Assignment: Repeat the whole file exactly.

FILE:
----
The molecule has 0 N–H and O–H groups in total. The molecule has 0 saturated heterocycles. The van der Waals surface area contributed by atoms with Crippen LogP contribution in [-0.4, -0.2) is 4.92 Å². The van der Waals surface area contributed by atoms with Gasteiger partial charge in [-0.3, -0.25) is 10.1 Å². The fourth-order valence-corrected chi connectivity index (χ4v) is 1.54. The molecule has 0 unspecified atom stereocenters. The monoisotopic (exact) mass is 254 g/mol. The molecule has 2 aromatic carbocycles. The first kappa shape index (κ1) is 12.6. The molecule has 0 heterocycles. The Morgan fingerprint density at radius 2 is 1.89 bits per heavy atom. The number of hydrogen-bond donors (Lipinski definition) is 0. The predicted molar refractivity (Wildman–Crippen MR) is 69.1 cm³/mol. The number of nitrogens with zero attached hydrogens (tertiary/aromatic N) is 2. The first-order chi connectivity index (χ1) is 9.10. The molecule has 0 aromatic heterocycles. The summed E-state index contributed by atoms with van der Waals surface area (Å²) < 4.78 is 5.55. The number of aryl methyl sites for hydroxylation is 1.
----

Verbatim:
The molecule has 0 N–H and O–H groups in total. The molecule has 0 saturated heterocycles. The van der Waals surface area contributed by atoms with Crippen LogP contribution in [-0.4, -0.2) is 4.92 Å². The van der Waals surface area contributed by atoms with Gasteiger partial charge in [-0.3, -0.25) is 10.1 Å². The fourth-order valence-corrected chi connectivity index (χ4v) is 1.54. The molecule has 0 unspecified atom stereocenters. The monoisotopic (exact) mass is 254 g/mol. The molecule has 2 aromatic carbocycles. The first kappa shape index (κ1) is 12.6. The molecule has 0 heterocycles. The Morgan fingerprint density at radius 2 is 1.89 bits per heavy atom. The number of hydrogen-bond donors (Lipinski definition) is 0. The predicted molar refractivity (Wildman–Crippen MR) is 69.1 cm³/mol. The number of nitrogens with zero attached hydrogens (tertiary/aromatic N) is 2. The first-order chi connectivity index (χ1) is 9.10. The molecule has 0 aromatic heterocycles. The summed E-state index contributed by atoms with van der Waals surface area (Å²) < 4.78 is 5.55. The number of aryl methyl sites for hydroxylation is 1.